Just in case this post was too heavy with lovely girly inspiration – here is one for the boys. Why not take the completely perfect ballet wrap cardigan from Heidi and Finn and create a wrap front tee for boys with some military inspiration (I created this tee for my son when he asked for a Ninjago t-shirt – if you don’t know what that is, no matter, we can move right along…). The addition of an A-line skirt to the wrap top creates a gorgeous dress that can be layered for the current season. I do like a bit of minimalist ruffling and I think this version works beautifully. Now onto our final piece of inspiration….


Image credits: 1. Reversible wrap top pattern by Craftiness Is Not Optional for Birch Fabrics 2. wrap dress with ribbon detail

If you have a little girl and you haven’t sewn this pattern, you must add it to your KCW list immediately! Am I being a tad bossy? I’m not apologising, this pattern is great, so simple and did I mention free? and reversible? There, no excuses 🙂 And once you’re done with your cute little wrap top (which, did I mention, is reversible….. and free), how about creating an A-line skirt and adding cute ribbon detail? Perfect!

Want to create a successful pattern adaptation? Here are my top tips for success:

1. Start simple – if you’re new to this, start small. That way you’ll get a feel for what works and what doesn’t and decrease the number of sewing fails.

2. Keep your fabric choice the same or close to the original – patterns are designed with certain fabrics in mind, so be sure to keep that in your mind when selecting your fabrics. A good general rule would be to keep knit patterns knit and keep woven patterns woven. This is not to say that this rule can’t be broken, but tread very carefully if you do…!

3. Think and think some more – when you make changes to the pattern, stop and think about the implication these changes will have. Added a seam? remember to add seam allowance too. Removed a seam? remove the seam allowance too. Made changes to the neckline? Can your child still get the garment over their head? Think about it and maybe make a muslin to be sure.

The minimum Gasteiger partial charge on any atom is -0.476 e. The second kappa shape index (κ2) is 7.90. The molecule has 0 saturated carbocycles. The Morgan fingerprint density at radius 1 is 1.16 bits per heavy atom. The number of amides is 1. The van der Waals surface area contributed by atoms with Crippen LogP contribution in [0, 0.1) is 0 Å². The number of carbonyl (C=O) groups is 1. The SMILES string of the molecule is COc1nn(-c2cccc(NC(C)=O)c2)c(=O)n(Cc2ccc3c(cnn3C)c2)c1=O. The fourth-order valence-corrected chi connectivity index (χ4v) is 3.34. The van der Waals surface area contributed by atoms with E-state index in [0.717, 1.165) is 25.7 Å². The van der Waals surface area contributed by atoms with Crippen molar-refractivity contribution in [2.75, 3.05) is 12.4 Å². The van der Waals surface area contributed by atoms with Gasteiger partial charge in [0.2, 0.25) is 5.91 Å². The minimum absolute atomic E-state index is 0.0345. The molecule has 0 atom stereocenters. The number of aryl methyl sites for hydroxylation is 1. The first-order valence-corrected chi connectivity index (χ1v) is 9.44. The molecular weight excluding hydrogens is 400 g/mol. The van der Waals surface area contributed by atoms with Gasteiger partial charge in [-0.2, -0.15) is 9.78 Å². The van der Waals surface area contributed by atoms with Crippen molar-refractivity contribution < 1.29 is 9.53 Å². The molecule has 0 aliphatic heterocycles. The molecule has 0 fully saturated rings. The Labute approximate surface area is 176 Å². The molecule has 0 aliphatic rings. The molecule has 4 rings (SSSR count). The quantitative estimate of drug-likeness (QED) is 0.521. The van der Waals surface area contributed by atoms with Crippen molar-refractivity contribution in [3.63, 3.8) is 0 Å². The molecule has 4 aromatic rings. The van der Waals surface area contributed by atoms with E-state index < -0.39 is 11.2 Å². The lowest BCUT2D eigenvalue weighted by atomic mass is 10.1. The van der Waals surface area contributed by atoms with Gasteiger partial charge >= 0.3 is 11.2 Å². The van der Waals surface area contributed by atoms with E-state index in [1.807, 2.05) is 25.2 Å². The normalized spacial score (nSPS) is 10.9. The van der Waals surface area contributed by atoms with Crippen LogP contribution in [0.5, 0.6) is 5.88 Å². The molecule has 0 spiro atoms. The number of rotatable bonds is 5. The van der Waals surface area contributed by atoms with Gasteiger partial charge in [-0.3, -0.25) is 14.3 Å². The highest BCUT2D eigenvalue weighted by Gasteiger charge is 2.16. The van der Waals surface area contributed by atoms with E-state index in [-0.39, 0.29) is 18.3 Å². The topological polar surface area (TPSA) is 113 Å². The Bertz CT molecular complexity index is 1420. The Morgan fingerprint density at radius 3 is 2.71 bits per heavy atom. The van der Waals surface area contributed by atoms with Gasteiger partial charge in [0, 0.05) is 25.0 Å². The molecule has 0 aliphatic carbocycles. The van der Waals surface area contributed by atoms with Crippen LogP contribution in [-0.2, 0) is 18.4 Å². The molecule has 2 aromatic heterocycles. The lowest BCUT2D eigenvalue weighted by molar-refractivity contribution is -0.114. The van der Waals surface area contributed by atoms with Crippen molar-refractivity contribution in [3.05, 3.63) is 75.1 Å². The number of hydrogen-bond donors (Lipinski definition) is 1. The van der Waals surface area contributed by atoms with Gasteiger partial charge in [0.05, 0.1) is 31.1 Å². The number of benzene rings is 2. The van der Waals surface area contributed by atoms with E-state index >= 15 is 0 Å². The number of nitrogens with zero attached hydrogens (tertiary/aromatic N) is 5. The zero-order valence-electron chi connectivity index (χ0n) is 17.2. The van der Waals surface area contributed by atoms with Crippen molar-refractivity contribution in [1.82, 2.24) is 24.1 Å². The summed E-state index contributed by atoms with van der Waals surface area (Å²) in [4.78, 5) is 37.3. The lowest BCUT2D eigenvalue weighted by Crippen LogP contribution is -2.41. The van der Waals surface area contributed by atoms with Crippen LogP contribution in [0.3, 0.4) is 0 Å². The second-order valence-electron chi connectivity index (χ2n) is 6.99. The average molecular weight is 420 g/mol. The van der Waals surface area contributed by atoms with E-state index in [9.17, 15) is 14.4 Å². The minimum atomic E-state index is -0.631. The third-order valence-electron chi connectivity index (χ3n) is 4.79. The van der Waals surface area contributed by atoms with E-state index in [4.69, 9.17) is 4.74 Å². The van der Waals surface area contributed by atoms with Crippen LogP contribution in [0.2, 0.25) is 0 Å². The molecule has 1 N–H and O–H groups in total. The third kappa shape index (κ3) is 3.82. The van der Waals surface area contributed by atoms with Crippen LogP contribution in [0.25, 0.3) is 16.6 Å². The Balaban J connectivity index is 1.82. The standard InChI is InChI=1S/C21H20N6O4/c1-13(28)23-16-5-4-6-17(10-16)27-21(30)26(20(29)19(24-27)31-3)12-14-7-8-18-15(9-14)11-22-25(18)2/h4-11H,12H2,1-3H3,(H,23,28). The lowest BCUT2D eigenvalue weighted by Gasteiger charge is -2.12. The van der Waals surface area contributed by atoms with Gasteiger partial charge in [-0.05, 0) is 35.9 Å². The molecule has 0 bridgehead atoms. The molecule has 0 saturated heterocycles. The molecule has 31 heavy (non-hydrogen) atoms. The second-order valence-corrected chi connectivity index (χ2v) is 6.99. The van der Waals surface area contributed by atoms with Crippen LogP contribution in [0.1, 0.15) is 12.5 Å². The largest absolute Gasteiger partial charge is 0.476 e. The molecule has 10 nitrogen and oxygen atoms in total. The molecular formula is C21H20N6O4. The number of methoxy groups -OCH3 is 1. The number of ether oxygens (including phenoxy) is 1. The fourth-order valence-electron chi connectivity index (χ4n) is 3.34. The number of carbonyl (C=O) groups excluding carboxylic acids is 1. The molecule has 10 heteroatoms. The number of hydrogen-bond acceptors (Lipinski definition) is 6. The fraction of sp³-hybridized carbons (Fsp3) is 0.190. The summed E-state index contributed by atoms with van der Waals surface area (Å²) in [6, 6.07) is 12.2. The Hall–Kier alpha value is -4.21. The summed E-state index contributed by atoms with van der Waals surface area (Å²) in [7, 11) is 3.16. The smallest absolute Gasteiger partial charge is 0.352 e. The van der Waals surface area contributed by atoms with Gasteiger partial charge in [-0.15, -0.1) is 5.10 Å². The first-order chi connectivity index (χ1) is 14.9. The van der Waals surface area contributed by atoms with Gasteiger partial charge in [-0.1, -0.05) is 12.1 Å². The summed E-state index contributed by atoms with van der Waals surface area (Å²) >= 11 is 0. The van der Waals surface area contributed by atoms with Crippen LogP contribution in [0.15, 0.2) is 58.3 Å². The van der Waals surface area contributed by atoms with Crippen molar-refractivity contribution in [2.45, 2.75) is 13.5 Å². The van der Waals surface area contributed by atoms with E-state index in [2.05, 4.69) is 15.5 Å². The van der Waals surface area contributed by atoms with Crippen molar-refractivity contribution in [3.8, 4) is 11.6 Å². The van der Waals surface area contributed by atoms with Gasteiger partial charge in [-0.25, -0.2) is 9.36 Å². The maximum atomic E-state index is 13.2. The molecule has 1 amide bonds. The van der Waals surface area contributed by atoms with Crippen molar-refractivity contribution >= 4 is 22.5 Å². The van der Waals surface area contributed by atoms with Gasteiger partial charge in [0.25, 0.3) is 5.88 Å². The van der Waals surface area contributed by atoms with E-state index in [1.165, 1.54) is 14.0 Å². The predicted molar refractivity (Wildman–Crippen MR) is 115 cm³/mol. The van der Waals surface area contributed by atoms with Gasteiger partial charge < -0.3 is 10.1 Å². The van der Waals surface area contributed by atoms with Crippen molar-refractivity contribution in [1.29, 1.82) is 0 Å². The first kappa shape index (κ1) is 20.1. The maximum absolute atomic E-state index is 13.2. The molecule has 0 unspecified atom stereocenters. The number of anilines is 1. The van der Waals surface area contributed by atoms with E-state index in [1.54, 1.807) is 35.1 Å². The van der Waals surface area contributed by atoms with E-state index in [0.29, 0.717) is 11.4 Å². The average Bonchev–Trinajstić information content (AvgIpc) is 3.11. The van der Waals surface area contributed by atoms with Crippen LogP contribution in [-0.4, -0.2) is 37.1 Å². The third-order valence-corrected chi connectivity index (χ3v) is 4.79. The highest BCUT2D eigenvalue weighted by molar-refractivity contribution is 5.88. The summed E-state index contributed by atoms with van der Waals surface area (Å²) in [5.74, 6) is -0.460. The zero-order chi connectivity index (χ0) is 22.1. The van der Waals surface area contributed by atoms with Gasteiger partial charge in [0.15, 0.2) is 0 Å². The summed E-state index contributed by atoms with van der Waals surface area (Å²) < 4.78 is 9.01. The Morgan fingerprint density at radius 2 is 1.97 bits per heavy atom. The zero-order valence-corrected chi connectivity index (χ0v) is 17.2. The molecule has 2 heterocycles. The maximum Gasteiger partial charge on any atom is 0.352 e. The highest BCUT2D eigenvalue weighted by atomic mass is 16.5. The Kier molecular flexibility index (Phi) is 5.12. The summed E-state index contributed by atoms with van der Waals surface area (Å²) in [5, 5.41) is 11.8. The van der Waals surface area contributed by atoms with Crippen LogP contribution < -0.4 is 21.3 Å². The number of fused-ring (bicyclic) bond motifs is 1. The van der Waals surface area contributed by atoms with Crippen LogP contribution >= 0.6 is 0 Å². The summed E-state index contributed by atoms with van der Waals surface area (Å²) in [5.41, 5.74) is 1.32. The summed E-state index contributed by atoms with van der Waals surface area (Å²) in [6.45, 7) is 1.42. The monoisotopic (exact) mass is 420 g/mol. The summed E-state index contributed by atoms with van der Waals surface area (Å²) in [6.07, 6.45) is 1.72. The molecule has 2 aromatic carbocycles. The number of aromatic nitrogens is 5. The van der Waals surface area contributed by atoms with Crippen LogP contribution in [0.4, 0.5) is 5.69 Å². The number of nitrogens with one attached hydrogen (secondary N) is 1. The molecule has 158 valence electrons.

4. Leave the armscye alone – I’m not a pattern designer and experience has taught me that the sleeve and the armscye are carefully designed to fit beautifully together. Messing with it is not for the faint hearted. By all means alter your sleeve length or take the sleeve out altogether but changing the armscye on your own….that’s one for the experts.

5. Have some fun with it – enjoy the process and let your imagination run. Some projects will work out beautifully and some will be terrible but you will learn from them all and become a better sewer for the experience. Good luck!!

Phew! That was a marathon. If this post has inspired you to take your basic patterns further I’d LOVE to see. If you’re on instagram, post a photo and tag me @nearestthepin (and add the hashtag #kidsclothesweek), or send me an email with a link to your KCW projects page.